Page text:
San Giacomo SpreadLaura San Giacomo interview by Chet Cooper

Television viewers know her as "Maya," the warm, witty and very attractive magazine editor in the hit comedy series Just Shoot Me, now entering its fifth season on NBC Television.

But vivacious 5'2" Laura San Giacomo is much more than a TV sitcom star and a talented dramatic actress with many major film and stage roles to her credit. She is also a spokesperson for disability-related causes and a dedicated advocate for inclusive education.

Laura grew up in Denville, New Jersey, and attended Morris Knolls High School, where she first became interested in drama and played lead roles in school plays. She later earned a fine arts degree with emphasis in acting at Pittsburgh's Carnegie-Mellon University, a hotbed of dramatic talent that has produced many successful Hollywood actors and directors. Following graduation, Laura moved to New York and appeared in various theatrical productions. She also landed guest starring roles in the popular TV series Crime Story and The Equalizer.


The acclaimed 1989 film Sex, Lies and Videotape—where her eye-catching performance as Andie MacDowell's sister earned her a Golden Globe nomination—proved to be Laura's breakthrough role. Important supporting parts as Julia Roberts' best friend in the megahit Pretty Woman, and opposite Tom Sellect in the crowd-pleasing Australian western Quigley Down Under followed. The petite actress also appeared in Under Suspicion and Stuart Saves His Family before landing her first starring role as the title character in Nina Takes a Lover, an independent film that was popular with critics, if not at the box office.

Laura's television career has flourished throughout the 1990s. Major roles in the TV miniseries adaptation of Stephen King's The Stand, and telefilms The Right to Remain Silent and For Their Own Good led, in 1997, to her selection for the lead role in Just Shoot Me. The decision to appear in a weekly series was no doubt influenced by her desire for a stable, more conventional work schedule that would allow her to spend more time with her son Mason, who was born to Laura and then-husband Cameron Dye in 1996.

ABILITY first became aware of Ms. San Giacomo's work for mainstreaming children with disabilities in the educational system at last October's 2000 Media Access Awards, where she was recognized for her "The More You Know" public service announcement. Editor-in-chief Chet Cooper wanted to learn more about the CHIME Institute, a new, inclusive charter school the actress supports. With the able assistance of Media Access, a meeting between Laura and Chet was arranged in the casual atmosphere of a modest San Fernando Valley restaurant near her home.


Chet Cooper: When did you decide you wanted to be an actress?

Laura San Giacomo: High school. I knew that I wanted to be an actor. Then it became about whether acting wanted me. So, I gave it a shot. It hasn't worked out too bad, so far.

CC: Where did you go to school?

LS: I went to college in Pittsburgh at Carnegie Mellon University...studied acting there. Then I went to New York for about five years. I moved out here about 10 years ago.

CC: Did you perform theater?

LS: Yes. I did theater at Carnegie, and in Pittsburgh and New York. And, I've done a little bit here.

CC: What's your favorite role so far?

LS: I don't know...I have sort of liked them all. I've fallen in love with all of the women (I've played) because there is something wonderful about them, and if you empathize with them, then you kind of love them all like...sisters or something.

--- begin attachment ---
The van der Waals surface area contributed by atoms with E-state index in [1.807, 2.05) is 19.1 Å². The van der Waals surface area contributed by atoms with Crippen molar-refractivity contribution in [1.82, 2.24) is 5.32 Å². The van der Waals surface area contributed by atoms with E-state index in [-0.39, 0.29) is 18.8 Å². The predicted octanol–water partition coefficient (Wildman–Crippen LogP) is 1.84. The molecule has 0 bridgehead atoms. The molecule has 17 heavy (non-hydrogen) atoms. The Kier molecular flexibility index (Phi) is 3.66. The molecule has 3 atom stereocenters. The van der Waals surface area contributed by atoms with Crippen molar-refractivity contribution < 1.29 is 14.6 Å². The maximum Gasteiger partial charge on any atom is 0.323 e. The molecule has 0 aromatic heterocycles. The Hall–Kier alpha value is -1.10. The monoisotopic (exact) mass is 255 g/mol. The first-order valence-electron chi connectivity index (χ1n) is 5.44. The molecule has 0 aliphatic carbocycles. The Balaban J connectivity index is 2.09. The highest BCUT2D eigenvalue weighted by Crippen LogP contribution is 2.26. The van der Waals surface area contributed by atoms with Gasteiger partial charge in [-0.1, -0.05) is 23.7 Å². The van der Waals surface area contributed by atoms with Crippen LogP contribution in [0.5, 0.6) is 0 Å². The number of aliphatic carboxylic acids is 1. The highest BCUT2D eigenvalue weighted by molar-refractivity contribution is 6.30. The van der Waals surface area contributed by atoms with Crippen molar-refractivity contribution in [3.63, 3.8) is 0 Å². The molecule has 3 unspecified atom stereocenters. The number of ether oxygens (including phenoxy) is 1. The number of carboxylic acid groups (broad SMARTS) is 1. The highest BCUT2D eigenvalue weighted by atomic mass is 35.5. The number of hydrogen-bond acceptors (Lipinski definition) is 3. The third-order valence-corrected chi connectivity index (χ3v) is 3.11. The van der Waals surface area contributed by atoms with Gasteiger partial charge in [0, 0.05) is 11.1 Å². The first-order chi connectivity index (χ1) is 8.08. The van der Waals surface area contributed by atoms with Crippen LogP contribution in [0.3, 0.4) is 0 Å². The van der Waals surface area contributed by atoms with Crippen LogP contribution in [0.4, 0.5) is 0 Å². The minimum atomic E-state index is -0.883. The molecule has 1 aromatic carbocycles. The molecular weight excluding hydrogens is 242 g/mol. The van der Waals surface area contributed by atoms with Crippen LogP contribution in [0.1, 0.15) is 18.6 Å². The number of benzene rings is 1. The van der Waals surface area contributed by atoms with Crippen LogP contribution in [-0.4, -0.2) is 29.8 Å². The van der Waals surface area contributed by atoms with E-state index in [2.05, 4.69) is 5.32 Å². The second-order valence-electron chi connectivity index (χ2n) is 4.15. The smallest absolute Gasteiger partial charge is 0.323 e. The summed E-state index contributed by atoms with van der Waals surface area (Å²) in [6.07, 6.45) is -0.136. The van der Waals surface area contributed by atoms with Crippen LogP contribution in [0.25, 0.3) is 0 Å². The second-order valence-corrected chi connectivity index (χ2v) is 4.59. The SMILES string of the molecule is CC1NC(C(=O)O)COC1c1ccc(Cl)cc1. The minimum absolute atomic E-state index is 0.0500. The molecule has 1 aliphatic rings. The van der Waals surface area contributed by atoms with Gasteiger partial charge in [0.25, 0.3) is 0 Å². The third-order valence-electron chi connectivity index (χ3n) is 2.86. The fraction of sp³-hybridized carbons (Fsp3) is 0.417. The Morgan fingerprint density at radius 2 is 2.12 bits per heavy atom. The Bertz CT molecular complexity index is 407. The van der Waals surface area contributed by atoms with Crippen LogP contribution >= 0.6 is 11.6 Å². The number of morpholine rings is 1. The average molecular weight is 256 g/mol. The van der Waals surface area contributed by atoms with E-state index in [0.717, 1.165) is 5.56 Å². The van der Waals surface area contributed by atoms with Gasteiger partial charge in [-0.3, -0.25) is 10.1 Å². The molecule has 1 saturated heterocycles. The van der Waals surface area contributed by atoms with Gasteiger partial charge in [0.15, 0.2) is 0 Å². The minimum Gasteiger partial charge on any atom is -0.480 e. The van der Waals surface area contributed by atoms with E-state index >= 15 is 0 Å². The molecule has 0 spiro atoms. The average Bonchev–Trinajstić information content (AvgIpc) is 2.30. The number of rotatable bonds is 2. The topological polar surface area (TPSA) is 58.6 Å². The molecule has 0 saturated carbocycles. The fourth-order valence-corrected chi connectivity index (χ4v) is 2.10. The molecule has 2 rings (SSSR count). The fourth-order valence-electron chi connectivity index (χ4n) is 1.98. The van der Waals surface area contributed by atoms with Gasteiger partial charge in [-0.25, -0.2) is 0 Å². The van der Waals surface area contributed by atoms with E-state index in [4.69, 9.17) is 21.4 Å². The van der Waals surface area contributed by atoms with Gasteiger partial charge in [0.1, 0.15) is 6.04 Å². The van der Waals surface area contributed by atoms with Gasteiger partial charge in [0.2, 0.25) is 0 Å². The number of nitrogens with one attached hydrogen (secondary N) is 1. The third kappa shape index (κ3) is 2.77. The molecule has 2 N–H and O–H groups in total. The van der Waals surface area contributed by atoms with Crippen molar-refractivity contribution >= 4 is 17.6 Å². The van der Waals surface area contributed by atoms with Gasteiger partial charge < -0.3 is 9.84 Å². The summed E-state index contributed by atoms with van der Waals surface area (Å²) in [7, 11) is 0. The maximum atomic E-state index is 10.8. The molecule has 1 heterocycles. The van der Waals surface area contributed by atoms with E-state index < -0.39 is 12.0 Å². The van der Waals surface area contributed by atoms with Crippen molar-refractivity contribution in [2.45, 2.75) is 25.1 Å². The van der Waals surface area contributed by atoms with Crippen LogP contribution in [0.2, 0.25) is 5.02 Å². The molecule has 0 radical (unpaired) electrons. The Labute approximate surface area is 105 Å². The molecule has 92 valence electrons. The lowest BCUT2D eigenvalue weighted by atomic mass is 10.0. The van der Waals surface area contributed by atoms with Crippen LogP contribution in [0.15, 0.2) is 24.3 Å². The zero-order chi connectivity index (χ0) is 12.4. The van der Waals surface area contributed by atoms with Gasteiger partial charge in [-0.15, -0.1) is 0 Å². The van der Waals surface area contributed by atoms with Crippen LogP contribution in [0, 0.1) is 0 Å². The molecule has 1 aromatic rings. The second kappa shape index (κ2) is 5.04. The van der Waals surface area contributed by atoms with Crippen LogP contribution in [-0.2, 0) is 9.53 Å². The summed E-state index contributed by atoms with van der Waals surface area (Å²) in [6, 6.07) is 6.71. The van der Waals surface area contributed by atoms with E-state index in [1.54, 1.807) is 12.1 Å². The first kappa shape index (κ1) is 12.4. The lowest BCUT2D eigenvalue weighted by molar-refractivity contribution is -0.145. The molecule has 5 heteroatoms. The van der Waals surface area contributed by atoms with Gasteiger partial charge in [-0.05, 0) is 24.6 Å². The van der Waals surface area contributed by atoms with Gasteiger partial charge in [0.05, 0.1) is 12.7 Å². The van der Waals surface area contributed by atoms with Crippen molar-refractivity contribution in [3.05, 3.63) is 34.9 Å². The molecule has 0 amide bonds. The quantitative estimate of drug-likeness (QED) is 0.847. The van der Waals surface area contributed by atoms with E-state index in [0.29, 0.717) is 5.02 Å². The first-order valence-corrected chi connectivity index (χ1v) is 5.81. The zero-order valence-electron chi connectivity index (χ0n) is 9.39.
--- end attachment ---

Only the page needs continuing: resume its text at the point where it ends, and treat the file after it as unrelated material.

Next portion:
CC: When you are rehearsing for roles, do you get into those characters to the point that you feel like you are part of them?

LS: I think in various times of my life—certainly when I was younger and I didn't have as much going on—it was easier to be taken away a little bit. But, I don't find that as much anymore.

CC: How did you get your role on Just Shoot Me?

LS: I met with the creator and we seemed to hit it off. It looked like a really good project, so we decided to go forward.

CC: Is this your first regular sitcom role?

LS: Yes.

CC: How long do you think it's going to go?

LS: We are signed for two more years.

CC: Tell us about your work with Media Access.

LS: I haven't really been associated with them for a very long time, but I received an award last year for a Public Service Annoucement that I did for "The More You Know." I'd done a previous PSA for them about teachers. After that, I (talked to) Roz Weiman, who's in charge of TMYK. I said, "If I do this again, I'd like to do one about inclusive education," and she said, "sure." So, the next one was about diversity. I faxed her OpEd a bunch of research that I had done and I also wrote a couple of drafts of one myself, and her office came up with a really beautiful message. It was geared towards parents. You know, if your child goes to school with someone who is a little different—who maybe uses sign language to communicate or gets around in a wheelchair—(your child) might learn something new and might learn a new game and gain a friendship. It sort of infers there's nothing to be afraid of. So, what was really important to me was that it was noticed, and certainly the Media Access Office was pleased. It is a wonderful organization that not only represents actors who have disabilities, it helps producers and writers write about disabilities accurately. It helps them do research, helps supply them with a disabled actor if the role calls for an actor with a certain disability to be cast. Or if there is an actor available with a disability, it tries to get the actor, the director and the producer together. They act as a force to not only help disabled actors—to help the community write them and portray them accurately—but also to raise the awareness of the general public that if you see a person on television or in a movie it might not be strange to see them in the next cubicle in your office. So, it's also about raising awareness about persons with disabilities; they are just like anyone else.